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VINTAGRAPH • WPA • WWII • THE TOY DEPARTMENT, 1913

Hello Trouble: 1937

Hello Trouble: 1937

December 1937. Midcity Cinema at 1223 Ninth Street NW in Washington, D.C. View full size. 35mm nitrate negative by John Vachon for the FSA.

 

Mid City Address

Tthe address of the Mid City was probably 1223 7th St.

During our research on the address of the Alamo, the most reliable source of info was the website about the Shaw District of Washington DC where the theaters were located:

http://planning.dc.gov/planning/lib/planning/preservation/brochures/hist...

This document mentions the address of the Mid City Theater twice on p. 14, including a reference to the theater's owner:

"As early as 1907, Shaw residents could enjoy a vaudeville act or be treated to the new technology of a moving picture show in their own neighborhood. The Happyland, Gem, Alamo, Mid-City, and Broadway Theaters were all built between 1907 and 1921 within five blocks of each other on 7th Street; the Raphael was two blocks over on 9th Street.

Of these, the Broadway and Mid-City were owned and operated by African Americans for the largely black patronage in Shaw by this time. In 1919, well-known vaudeville performer Sherman Dudley advertised his Mid-City as “the only theater on Seventh Street catering to colored people that does not discriminate.”

Colleen

Midcity Cinema

This location is now Washington Convention Center.

Midcity Cinema

A chunk of ceiling and chandelier fell on audience in 1945: http://cinematreasures.org/theater/23359/

[Thank you. Now we know the address, which I added to the caption. - Dave]

Lobby stills

Those movie stills - which incidentally were almost always displayed in glass-fronted cases outside cinemas in the U.K. - were never actual prints taken from the movie footage. They were specially taken on-set by a studio stills photographer shooting with a 5 x 4 camera from more or less the movie camera position. As a result sometimes, though not often, they showed angles and even set-ups that didn’t appear in the movie itself.

Washington D.C.?

Why was the Farm Security Administration taking photos in D.C.?

I can understand that the govenment might need images of small town and rural American but this was just a few blocks away.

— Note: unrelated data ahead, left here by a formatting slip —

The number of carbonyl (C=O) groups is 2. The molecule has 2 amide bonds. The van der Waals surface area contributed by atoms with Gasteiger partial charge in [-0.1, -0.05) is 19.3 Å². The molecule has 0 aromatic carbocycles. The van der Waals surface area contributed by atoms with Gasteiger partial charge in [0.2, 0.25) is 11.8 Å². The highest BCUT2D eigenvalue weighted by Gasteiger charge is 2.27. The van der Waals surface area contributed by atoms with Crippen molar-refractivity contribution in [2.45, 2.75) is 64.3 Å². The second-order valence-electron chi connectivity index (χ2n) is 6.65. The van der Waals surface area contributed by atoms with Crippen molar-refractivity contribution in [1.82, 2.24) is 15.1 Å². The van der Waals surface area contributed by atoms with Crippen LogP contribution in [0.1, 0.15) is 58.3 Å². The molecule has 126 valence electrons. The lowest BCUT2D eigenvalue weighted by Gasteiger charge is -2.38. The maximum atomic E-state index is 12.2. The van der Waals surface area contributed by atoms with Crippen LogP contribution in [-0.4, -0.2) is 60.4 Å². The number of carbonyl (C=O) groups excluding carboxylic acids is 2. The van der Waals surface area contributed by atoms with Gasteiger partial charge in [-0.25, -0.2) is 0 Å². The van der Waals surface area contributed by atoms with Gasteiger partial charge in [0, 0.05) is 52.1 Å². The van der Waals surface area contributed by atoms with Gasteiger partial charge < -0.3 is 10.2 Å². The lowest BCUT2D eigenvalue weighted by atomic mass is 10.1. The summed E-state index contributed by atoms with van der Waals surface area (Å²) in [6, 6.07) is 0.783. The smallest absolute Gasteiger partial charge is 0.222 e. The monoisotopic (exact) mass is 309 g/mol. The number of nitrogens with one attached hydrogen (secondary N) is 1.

At the Movies

A rather curious mix of pictures at the Midcity. They're showing a double feature of two movies made five years apart. The main feature is "Easy Living" which was released on July 7, 1937. It starred Edward Arnold, Jean Arthur and a young Ray Milland, and was written by the great Preston Sturges. The second feature is the real puzzler. According to IMDB, Charles "Buck" Jones made "Hello Trouble" back in 1932. In fact it was release July 15th 1932 meaning it was a week shy of being exactly five years older than "Easy Living." Also visible but nowhere near as prominent is a poster for a serial "The Black Coin". Even it was newer than "Hello Trouble." having been released September 1, 1936. A line-up that would seem to indicate at best a second run house.

The cast of "The Black Coin" is sort of interesting. It included a couple of really major silent movie stars - comedian Snub Pollard and Clara Kimball Young - as well as the legendary stunt man and stunt coordinator Yakima Canutt. Canutt was the second unit director who directed the chariot race scene (among others) in the 1960 remake of "Ben Hur." Also in the cast were Dave O' Brien, who would go on to win an Emmy as a writer for Red Skelton, and Ruth Mix, the daughter of legendary cowboy star Tom Mix, in what would turn out to be her final movie.

As for Buck Jones, he is considered to be one of the greatest of the "B" movie western actors. He made 57 more movies in the ten years between "Hello Trouble" and his death in 1942 in Boston's Coconut Grove Fire (November 30, 1942).

King's Beauty Parlor

King's Beauty Parlor offers the Poro System of beauty treatment, which, though now mostly forgotten, was probably the most significant and socially important factor in the assertion of Afro-American women's self-esteem in the first half of the 20th century. See the Answers.com bio for Annie Turnbo Malone.

Sign in the Window

Confectionery ads

Love the ads on the lower front of the store "Welcome Students Get A Lift With A Camel".

I had forgotten about the movie stills. Our local theater placed the big advertising poster in a display behind glass and had the movie stills in small frames all around it at one end of the lobby. If I remember correctly, they were also in frames seen from the outside of the theater too. All those beautiful brass fixtures, chandeliers hanging from the ceiling, crystal drop sconces on the walls that dimmed slowly as the movie started, velvet wallpaper, all gone now.

 
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